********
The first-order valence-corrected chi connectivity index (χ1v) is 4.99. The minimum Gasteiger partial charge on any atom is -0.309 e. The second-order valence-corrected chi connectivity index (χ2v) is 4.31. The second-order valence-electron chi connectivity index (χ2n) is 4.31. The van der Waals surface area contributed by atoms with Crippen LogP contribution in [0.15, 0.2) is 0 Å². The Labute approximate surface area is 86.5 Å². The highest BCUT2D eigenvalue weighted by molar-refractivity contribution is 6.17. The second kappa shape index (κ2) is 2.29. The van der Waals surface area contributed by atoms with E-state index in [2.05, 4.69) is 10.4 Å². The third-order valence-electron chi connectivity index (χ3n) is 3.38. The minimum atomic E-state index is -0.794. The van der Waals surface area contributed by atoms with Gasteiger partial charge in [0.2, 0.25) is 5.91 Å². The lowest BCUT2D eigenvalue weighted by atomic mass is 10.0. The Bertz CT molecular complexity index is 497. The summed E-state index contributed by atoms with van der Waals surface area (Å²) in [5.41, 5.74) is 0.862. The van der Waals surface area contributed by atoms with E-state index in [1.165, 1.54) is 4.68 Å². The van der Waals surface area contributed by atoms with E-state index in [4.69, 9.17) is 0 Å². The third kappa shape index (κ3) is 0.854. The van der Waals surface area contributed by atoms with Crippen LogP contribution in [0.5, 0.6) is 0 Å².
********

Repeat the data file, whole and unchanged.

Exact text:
The first-order valence-corrected chi connectivity index (χ1v) is 4.99. The minimum Gasteiger partial charge on any atom is -0.309 e. The second-order valence-corrected chi connectivity index (χ2v) is 4.31. The second-order valence-electron chi connectivity index (χ2n) is 4.31. The van der Waals surface area contributed by atoms with Crippen LogP contribution in [0.15, 0.2) is 0 Å². The Labute approximate surface area is 86.5 Å². The highest BCUT2D eigenvalue weighted by molar-refractivity contribution is 6.17. The second kappa shape index (κ2) is 2.29. The van der Waals surface area contributed by atoms with E-state index in [2.05, 4.69) is 10.4 Å². The third-order valence-electron chi connectivity index (χ3n) is 3.38. The minimum atomic E-state index is -0.794. The van der Waals surface area contributed by atoms with Gasteiger partial charge in [0.2, 0.25) is 5.91 Å². The lowest BCUT2D eigenvalue weighted by atomic mass is 10.0. The Bertz CT molecular complexity index is 497. The summed E-state index contributed by atoms with van der Waals surface area (Å²) in [5.41, 5.74) is 0.862. The van der Waals surface area contributed by atoms with E-state index in [1.165, 1.54) is 4.68 Å². The van der Waals surface area contributed by atoms with E-state index in [4.69, 9.17) is 0 Å². The third kappa shape index (κ3) is 0.854. The van der Waals surface area contributed by atoms with Crippen LogP contribution in [0.5, 0.6) is 0 Å².